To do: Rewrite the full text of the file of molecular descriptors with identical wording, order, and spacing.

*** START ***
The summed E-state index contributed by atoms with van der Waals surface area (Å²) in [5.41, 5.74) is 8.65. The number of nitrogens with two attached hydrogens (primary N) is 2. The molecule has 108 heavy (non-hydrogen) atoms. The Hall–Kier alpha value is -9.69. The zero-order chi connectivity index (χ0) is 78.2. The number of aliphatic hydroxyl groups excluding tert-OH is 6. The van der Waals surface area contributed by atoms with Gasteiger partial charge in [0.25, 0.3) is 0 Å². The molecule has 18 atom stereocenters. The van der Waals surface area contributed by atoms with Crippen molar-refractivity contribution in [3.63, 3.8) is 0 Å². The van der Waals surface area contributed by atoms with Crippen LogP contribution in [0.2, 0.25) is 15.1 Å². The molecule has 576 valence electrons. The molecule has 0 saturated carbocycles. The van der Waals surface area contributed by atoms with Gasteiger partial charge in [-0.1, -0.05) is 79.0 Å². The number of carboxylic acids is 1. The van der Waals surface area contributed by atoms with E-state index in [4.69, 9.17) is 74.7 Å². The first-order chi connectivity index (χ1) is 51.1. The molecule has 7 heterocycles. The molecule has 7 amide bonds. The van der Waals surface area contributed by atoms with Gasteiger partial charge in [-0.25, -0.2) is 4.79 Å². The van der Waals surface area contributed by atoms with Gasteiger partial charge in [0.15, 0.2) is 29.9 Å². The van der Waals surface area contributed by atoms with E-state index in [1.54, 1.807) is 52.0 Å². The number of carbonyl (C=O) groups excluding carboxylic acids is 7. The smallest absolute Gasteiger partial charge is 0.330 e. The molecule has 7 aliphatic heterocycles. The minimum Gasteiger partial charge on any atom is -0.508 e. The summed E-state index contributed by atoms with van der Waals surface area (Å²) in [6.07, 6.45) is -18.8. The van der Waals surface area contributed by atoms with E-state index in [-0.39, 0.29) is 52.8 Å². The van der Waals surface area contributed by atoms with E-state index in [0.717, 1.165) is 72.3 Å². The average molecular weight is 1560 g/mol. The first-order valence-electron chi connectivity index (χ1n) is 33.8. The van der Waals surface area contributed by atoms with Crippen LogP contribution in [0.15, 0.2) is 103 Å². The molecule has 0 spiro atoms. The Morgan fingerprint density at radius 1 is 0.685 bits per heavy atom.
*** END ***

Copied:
The summed E-state index contributed by atoms with van der Waals surface area (Å²) in [5.41, 5.74) is 8.65. The number of nitrogens with two attached hydrogens (primary N) is 2. The molecule has 108 heavy (non-hydrogen) atoms. The Hall–Kier alpha value is -9.69. The zero-order chi connectivity index (χ0) is 78.2. The number of aliphatic hydroxyl groups excluding tert-OH is 6. The van der Waals surface area contributed by atoms with Gasteiger partial charge in [0.25, 0.3) is 0 Å². The molecule has 18 atom stereocenters. The van der Waals surface area contributed by atoms with Crippen molar-refractivity contribution in [3.63, 3.8) is 0 Å². The van der Waals surface area contributed by atoms with Crippen LogP contribution in [0.2, 0.25) is 15.1 Å². The molecule has 576 valence electrons. The molecule has 0 saturated carbocycles. The van der Waals surface area contributed by atoms with Gasteiger partial charge in [-0.1, -0.05) is 79.0 Å². The number of carboxylic acids is 1. The van der Waals surface area contributed by atoms with E-state index in [4.69, 9.17) is 74.7 Å². The first-order chi connectivity index (χ1) is 51.1. The molecule has 7 heterocycles. The molecule has 7 amide bonds. The van der Waals surface area contributed by atoms with Gasteiger partial charge in [-0.25, -0.2) is 4.79 Å². The van der Waals surface area contributed by atoms with Gasteiger partial charge in [0.15, 0.2) is 29.9 Å². The van der Waals surface area contributed by atoms with E-state index in [1.54, 1.807) is 52.0 Å². The number of carbonyl (C=O) groups excluding carboxylic acids is 7. The smallest absolute Gasteiger partial charge is 0.330 e. The molecule has 7 aliphatic heterocycles. The minimum Gasteiger partial charge on any atom is -0.508 e. The summed E-state index contributed by atoms with van der Waals surface area (Å²) in [6.07, 6.45) is -18.8. The van der Waals surface area contributed by atoms with E-state index in [-0.39, 0.29) is 52.8 Å². The van der Waals surface area contributed by atoms with E-state index in [0.717, 1.165) is 72.3 Å². The average molecular weight is 1560 g/mol. The first-order valence-electron chi connectivity index (χ1n) is 33.8. The van der Waals surface area contributed by atoms with Crippen LogP contribution in [0.15, 0.2) is 103 Å². The molecule has 0 spiro atoms. The Morgan fingerprint density at radius 1 is 0.685 bits per heavy atom.